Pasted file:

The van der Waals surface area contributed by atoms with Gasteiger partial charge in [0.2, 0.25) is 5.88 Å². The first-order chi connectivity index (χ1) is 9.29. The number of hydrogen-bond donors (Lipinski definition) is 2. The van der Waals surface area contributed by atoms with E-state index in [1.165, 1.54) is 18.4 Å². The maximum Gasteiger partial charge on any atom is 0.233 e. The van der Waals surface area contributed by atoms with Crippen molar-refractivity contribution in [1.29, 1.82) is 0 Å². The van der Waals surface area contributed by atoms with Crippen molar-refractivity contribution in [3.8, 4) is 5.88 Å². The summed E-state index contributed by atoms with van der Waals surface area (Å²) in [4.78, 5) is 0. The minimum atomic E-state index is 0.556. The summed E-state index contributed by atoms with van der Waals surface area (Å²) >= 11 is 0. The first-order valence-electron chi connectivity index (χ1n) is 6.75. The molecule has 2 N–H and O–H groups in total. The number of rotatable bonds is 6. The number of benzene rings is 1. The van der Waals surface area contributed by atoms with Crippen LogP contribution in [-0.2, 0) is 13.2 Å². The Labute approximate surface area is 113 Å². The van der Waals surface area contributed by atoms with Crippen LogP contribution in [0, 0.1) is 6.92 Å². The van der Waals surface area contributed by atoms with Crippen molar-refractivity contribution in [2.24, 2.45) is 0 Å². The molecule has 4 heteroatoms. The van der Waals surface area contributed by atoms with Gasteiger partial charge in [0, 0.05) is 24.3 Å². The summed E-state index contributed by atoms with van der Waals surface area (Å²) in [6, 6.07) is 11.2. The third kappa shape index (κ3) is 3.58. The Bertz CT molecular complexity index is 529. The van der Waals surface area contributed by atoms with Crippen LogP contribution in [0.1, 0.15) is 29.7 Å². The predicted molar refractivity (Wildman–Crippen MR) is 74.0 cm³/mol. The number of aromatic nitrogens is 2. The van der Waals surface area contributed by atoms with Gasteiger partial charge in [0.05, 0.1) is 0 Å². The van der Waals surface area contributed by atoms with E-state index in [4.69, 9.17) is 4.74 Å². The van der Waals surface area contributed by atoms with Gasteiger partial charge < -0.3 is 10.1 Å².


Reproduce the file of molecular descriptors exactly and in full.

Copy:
The van der Waals surface area contributed by atoms with Gasteiger partial charge in [0.2, 0.25) is 5.88 Å². The first-order chi connectivity index (χ1) is 9.29. The number of hydrogen-bond donors (Lipinski definition) is 2. The van der Waals surface area contributed by atoms with E-state index in [1.165, 1.54) is 18.4 Å². The maximum Gasteiger partial charge on any atom is 0.233 e. The van der Waals surface area contributed by atoms with Crippen molar-refractivity contribution in [1.29, 1.82) is 0 Å². The van der Waals surface area contributed by atoms with Crippen molar-refractivity contribution in [3.8, 4) is 5.88 Å². The summed E-state index contributed by atoms with van der Waals surface area (Å²) in [4.78, 5) is 0. The minimum atomic E-state index is 0.556. The summed E-state index contributed by atoms with van der Waals surface area (Å²) >= 11 is 0. The first-order valence-electron chi connectivity index (χ1n) is 6.75. The molecule has 2 N–H and O–H groups in total. The number of rotatable bonds is 6. The number of benzene rings is 1. The van der Waals surface area contributed by atoms with Crippen LogP contribution in [-0.2, 0) is 13.2 Å². The Labute approximate surface area is 113 Å². The van der Waals surface area contributed by atoms with Crippen LogP contribution in [0, 0.1) is 6.92 Å². The van der Waals surface area contributed by atoms with Crippen molar-refractivity contribution in [2.24, 2.45) is 0 Å². The molecule has 4 heteroatoms. The van der Waals surface area contributed by atoms with Gasteiger partial charge in [0, 0.05) is 24.3 Å². The summed E-state index contributed by atoms with van der Waals surface area (Å²) in [6, 6.07) is 11.2. The third kappa shape index (κ3) is 3.58. The Bertz CT molecular complexity index is 529. The van der Waals surface area contributed by atoms with Crippen LogP contribution in [0.1, 0.15) is 29.7 Å². The predicted molar refractivity (Wildman–Crippen MR) is 74.0 cm³/mol. The number of aromatic nitrogens is 2. The van der Waals surface area contributed by atoms with Gasteiger partial charge in [0.05, 0.1) is 0 Å². The van der Waals surface area contributed by atoms with E-state index in [4.69, 9.17) is 4.74 Å². The van der Waals surface area contributed by atoms with Gasteiger partial charge < -0.3 is 10.1 Å².